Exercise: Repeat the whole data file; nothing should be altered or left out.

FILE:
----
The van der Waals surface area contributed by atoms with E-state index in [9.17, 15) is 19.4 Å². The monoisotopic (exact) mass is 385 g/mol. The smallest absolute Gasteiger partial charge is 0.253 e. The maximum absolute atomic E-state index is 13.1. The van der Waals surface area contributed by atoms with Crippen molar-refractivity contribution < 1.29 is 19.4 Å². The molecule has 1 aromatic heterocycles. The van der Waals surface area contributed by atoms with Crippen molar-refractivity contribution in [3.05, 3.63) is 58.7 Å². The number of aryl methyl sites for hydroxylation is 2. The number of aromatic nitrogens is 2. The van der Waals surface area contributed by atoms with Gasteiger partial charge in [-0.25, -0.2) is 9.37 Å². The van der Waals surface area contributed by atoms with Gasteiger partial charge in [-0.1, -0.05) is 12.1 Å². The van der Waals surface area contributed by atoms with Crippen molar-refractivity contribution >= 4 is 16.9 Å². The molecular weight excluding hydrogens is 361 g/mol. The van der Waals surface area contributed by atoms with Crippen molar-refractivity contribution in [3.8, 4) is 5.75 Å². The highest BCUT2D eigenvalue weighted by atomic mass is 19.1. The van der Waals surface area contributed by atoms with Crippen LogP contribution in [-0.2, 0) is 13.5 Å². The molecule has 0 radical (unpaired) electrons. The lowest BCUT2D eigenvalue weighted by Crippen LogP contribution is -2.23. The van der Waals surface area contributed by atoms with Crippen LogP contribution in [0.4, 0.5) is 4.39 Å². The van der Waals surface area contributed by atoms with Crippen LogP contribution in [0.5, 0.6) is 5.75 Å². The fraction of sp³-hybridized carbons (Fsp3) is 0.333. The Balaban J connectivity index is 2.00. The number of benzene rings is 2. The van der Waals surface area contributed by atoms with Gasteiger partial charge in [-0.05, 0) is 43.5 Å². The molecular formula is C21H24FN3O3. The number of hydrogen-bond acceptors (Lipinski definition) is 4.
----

The van der Waals surface area contributed by atoms with E-state index in [9.17, 15) is 19.4 Å². The monoisotopic (exact) mass is 385 g/mol. The smallest absolute Gasteiger partial charge is 0.253 e. The maximum absolute atomic E-state index is 13.1. The van der Waals surface area contributed by atoms with Crippen molar-refractivity contribution < 1.29 is 19.4 Å². The molecule has 1 aromatic heterocycles. The van der Waals surface area contributed by atoms with Crippen molar-refractivity contribution in [3.05, 3.63) is 58.7 Å². The number of aryl methyl sites for hydroxylation is 2. The number of aromatic nitrogens is 2. The van der Waals surface area contributed by atoms with Gasteiger partial charge in [-0.25, -0.2) is 9.37 Å². The van der Waals surface area contributed by atoms with Gasteiger partial charge in [-0.1, -0.05) is 12.1 Å². The van der Waals surface area contributed by atoms with Crippen molar-refractivity contribution >= 4 is 16.9 Å². The molecular weight excluding hydrogens is 361 g/mol. The van der Waals surface area contributed by atoms with Crippen molar-refractivity contribution in [3.8, 4) is 5.75 Å². The highest BCUT2D eigenvalue weighted by atomic mass is 19.1. The van der Waals surface area contributed by atoms with Crippen LogP contribution in [-0.2, 0) is 13.5 Å². The molecule has 0 radical (unpaired) electrons. The lowest BCUT2D eigenvalue weighted by Crippen LogP contribution is -2.23. The van der Waals surface area contributed by atoms with Crippen LogP contribution in [0.4, 0.5) is 4.39 Å². The van der Waals surface area contributed by atoms with Crippen LogP contribution in [0.5, 0.6) is 5.75 Å². The fraction of sp³-hybridized carbons (Fsp3) is 0.333. The Balaban J connectivity index is 2.00. The number of benzene rings is 2. The van der Waals surface area contributed by atoms with Gasteiger partial charge in [-0.05, 0) is 43.5 Å². The molecular formula is C21H24FN3O3. The number of hydrogen-bond acceptors (Lipinski definition) is 4.